Compliance will look a little different at every organization, but most entities will complete a risk analysis, create and complete a risk management plan, conduct regular employee training, and implement updated policies and procedures.


Who is responsible for HIPAA?

Both the healthcare organization and individual staff members who accesses PHI are responsible. The organization is responsible to put all necessary safeguards in place for HIPAA compliance. Every individual (office manager, doctor, etc.) is held responsible for health information they should, can, or do access. Individuals and companies can independently face criminal charges for mishandling PHI.

SEE ALSO: HIPAA Violations. . . Who is Responsible?

What’s the difference between the HIPAA Security and Privacy rules?

The HIPAA Privacy Rule addresses appropriate PHI use and disclosure practices by healthcare organizations. The same rules, regulations and policies that regulate Privacy do not necessarily extend to the Security Rule. The HIPAA Security Rule revolves around safeguarding the systems that house or transmit PHI.

SEE ALSO: HIPAA Privacy Rule 101 Whitepaper

Who enforces HIPAA compliance?

The Department of Health and Human Services’ (HHS) Office for Civil Rights (OCR) is the federal organization responsible for enforcing HIPAA compliance.

What is the Final Omnibus Rule?

The Omnibus Rule, enacted in January 2013, is an extension of the HITECH Act that expands patient rights, assigns liability to business associates, and increases penalties for security violations. The deadline to comply with the rule was September 2013.


What happens if I don't become HIPAA compliant?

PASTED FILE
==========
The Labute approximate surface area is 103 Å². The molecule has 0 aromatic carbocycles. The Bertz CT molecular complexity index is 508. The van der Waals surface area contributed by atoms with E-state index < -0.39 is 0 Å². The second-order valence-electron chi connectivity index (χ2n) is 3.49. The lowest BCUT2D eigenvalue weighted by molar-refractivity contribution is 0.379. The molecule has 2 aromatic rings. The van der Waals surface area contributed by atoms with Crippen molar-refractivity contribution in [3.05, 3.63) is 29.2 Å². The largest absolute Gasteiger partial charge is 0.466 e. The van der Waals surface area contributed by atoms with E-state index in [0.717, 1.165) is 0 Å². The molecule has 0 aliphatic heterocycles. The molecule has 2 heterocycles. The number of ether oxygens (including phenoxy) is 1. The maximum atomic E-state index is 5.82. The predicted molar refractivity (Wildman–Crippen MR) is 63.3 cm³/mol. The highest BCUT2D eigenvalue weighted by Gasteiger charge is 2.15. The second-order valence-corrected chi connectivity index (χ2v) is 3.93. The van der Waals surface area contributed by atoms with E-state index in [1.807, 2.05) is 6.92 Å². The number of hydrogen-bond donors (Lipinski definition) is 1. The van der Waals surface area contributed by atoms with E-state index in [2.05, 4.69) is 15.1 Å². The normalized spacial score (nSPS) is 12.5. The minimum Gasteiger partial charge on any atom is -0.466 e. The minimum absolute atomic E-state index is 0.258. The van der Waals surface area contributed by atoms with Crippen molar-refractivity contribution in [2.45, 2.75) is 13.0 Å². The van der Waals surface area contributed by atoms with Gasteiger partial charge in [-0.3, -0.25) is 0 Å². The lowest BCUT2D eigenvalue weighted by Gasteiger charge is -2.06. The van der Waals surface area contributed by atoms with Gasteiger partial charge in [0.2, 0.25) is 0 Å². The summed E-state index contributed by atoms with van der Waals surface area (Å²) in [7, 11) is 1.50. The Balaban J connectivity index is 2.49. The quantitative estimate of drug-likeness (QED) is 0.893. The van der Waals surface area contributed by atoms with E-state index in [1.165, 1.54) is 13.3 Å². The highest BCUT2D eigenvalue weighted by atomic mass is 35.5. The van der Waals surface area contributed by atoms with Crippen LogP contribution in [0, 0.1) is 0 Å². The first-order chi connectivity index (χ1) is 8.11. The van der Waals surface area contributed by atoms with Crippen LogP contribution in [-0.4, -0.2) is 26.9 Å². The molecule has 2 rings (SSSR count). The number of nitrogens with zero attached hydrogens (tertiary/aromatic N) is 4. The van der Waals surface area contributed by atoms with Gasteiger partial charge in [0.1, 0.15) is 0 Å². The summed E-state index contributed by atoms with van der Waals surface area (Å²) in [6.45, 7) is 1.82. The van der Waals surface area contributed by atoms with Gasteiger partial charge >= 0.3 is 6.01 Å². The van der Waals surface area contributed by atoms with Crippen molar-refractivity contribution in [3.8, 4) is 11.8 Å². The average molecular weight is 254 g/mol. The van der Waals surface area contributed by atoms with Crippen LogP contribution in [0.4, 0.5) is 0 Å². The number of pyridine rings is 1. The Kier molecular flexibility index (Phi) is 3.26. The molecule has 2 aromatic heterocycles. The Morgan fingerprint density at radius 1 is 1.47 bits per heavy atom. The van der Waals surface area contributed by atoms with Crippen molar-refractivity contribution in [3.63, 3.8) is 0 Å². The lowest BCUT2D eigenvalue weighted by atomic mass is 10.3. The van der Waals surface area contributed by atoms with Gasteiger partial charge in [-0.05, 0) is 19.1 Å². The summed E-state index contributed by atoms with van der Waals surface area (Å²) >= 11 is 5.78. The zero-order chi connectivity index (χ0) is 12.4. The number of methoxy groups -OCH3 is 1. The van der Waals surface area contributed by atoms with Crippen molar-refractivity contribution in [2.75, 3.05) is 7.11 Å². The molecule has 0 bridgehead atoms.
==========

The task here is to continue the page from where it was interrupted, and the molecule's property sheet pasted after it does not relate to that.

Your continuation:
If you are found in violation of HIPAA, both the HHS and state attorney generals can levy fines against you. In fact, the HHS assesses fees of up to $50,000 per day per violation.



If noncompliance leads to a breach, you are required by law to notify the HHS, your patients, and, if more than 500 records are involved, the media. This could severely damage brand equity and publicly embarrass your organization. According to a recent survey, 76% of patients state they will stop dealing with an organization responsible for a privacy breach.



Webinar: An introduction to the HIPAA Security Rule, including its purpose and components.

What is a HIPAA violation?

Each failure to follow one or more of the HIPAA standards, requirements, or implementation specifications is considered a violation. For example, sharing passwords among nurses, not using an industry-standard firewall, and not encrypting emailed patient data are all separate violations.



What’s the difference between a required and addressable rule?

Required rules are quite cut and dried. Either you implement them, or you automatically fail to comply with the Security Rule. Addressable rules are more technical, and allow organizations of varying size the flexibility to implement different security controls that accomplish the requirement’s objective.

SEE ALSO: Required vs. Addressable HIPAA Requirements


What does it mean to have a HIPAA audit?

The HHS expects healthcare providers to actively work on their HIPAA compliance and tests them through organizational audits. An entity could be chosen for a HIPAA compliance audit at random, or because of a reported breach by an employee or customer. The best way to prepare for an audit is by having an aggressive and fully functional HIPAA compliance program already in place. You can perform a ‘mock’ audit by enlisting an experienced and knowledgeable third party to follow the HHS audit protocol.

At the end of 2016, the OCR ramped up with phase 2 of their HIPAA Audit Program. If you’re a covered entity or business associate, it’s important to watch for emails from OCR asking for your contact information. After they receive your contact info, the OCR will “transmit a pre-audit questionnaire to gather data about the size, type, and operations of potential auditees; this data will be used with other information to create potential audit subject pools.”



What should I do if I think PHI has been compromised at my organization?